Marianna Osterman is in the center of her brightly colored Columbia business, flanked by two facing lines of frisky 5- and 6-year-olds learning how to play "steal the bacon."
Players on each line are assigned numbers, and when a leader calls out - say, "three" - each "three" dashes to the middle and tries to snatch the "bacon" (actually a couple of bean bags) and dash safely back before being tagged.
That simple game is loaded with little lessons that help expose young children to ways that will serve them better in life, and maybe, in a sport or two. And it is part of an increasingly popular kind of schooling, with purveyors in the private and public sectors.
Thievery is not one of the lessons taught. But you need to be pretty grownup to appreciate that, instead of just having fun, stealing the bacon can teach you stuff.
As Osterman said later, "It's a fun way of becoming physical. They don't really know that they're working themselves out. ... We're not just about gymnastics. We teach motor skills, socialization, as well as some sports skills."
Students also learn about listening, for example, for their number. About getting along with others. About competing (although no one loses), about the thrill of chasing and being chased. About quick thinking - how to grab and then elude a tag. You learn that competing can be uproarious fun. Not to mention, the kids work their muscles by running, bending and stretching.
No one argues that the next Shaquille O'Neal or Marion Jones or Derek Jeter will come out of one of these programs - although, who knows?
Osterman's 18-month old business, in the Columbia 100 Industrial Center, just off Route 100, is My Gym, a franchise that bills itself as a "child fitness center." Lots of parents go to gyms. Why not kids? Her clientele ranges from 3-month-olds to teen-agers.
She has competition locally, in many age groups, from Howard County Department of Recreation and Parks, Columbia Association, several gymnastics businesses, and for kids in elementary school, multiple youth sports organizations.
The young ones are brought by an increasing number of parents who many in physical education want to believe grasp the concept that regular exercise and fitness are important for children.
Laura Wetherald, the recreation department's recreation division manager, said those parents understand that for many children today - with day care, working parents, computer games and television - play has become a far different game.
"When we were kids," said Wetherald, 48 and a mother of two, "we were never indoors much. We made up games, but with all the instant entertainment available to children today, such as TV and computers, there's less incentive to be active."
Pamela Gasiorowski, an Oakland Mills High alumna who now lives in Elkridge, has two sons, and for more than a decade has taught and helped develop the county recreation department's multiple programs for young children.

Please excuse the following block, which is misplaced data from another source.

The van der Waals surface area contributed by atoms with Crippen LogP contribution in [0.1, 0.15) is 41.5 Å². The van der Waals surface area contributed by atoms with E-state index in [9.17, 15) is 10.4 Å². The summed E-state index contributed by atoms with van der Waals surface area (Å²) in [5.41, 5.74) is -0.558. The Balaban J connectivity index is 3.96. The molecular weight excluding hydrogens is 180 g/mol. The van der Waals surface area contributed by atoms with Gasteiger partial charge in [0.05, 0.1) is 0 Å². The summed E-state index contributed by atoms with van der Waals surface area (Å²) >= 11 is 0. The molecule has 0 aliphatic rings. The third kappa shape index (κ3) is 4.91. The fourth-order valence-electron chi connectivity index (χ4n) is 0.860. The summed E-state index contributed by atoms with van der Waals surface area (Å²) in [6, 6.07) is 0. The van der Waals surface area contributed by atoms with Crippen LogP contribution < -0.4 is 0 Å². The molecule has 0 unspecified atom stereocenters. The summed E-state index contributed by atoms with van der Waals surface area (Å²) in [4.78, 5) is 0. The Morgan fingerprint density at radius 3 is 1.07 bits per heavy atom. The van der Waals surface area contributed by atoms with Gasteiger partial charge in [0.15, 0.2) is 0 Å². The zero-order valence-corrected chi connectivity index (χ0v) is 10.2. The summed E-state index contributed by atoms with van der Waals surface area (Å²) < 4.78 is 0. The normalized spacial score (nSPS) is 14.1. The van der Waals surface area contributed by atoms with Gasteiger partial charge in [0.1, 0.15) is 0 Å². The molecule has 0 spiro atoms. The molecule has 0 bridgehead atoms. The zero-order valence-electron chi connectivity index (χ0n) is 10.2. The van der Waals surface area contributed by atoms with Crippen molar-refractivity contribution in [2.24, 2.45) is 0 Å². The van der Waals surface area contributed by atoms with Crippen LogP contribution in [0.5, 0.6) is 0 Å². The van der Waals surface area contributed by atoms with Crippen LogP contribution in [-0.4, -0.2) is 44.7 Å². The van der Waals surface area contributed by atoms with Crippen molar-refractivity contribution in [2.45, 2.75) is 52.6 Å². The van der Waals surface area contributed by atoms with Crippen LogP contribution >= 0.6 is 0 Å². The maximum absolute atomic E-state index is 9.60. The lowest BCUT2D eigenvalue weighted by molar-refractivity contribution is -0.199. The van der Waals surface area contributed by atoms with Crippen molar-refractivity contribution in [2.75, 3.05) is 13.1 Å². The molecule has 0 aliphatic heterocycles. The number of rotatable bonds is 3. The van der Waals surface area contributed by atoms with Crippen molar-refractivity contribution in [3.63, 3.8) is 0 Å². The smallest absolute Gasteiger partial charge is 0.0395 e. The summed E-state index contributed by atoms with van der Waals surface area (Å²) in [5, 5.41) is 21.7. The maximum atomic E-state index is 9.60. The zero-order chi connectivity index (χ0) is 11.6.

"Old-fashioned play is good, but, you know, kids don't even know how to play tag anymore," said Gasiorowski, who has classes and camps nearly year-round. "Everything is so organized."
She and the recreation department have evolved a sequence of programs that begin with simple, quick games for 3- to 5-year-olds, usually accompanied by their mothers, and progress to teaching rudimentary skills transferable to sports. Part of it is the same concept found at My Gym - teaching life skills, physical skills and sports skills, all in settings designed to be noncompetitive and fun.
Classes like these are the leading edge of what has become known as the new physical education, which stresses lifetime fitness above competing in team sports.
In recent years, at the national level, concern over record-level obesity among American children is fostering renewed interest in physical education, the argument being that a sedentary, overweight culture will cause huge, expensive public health problems in adulthood.
Why start so young? Gary E. Sanders, a Minnesota physical education professor, recently wrote for teachers and parents on Earlychildhood.com that researchers believe a "window of opportunity for acquiring basic motor movements is from prenatal to 5 years old; for fine motor skills, the window is from after birth to about 9 years old.
"During this period, the brain gathers and stores information, and a solid foundation for movement activities is built. At age 10, the ... window closes."
Some experts argue, with some documentation emerging, that physical fitness also translates to improved thinking capabilities in the classroom.
Gasiorowski said that simply exposing tots to the simplest of sports skills, such as kicking, throwing, rolling and pulling over short distances, may help children later find enjoyable ways of working on fitness years from now. That is a concept the county public schools are building on, as well.
Recreation department programs for young kids stress involvement with a parent - something that often is revelatory for the adult, as well as the child.
"Mothers will say things like, 'I never knew that's how you throw, or how you hit a ball,' " said Gasiorowski. Often, she said, parents then build on the class skills at home.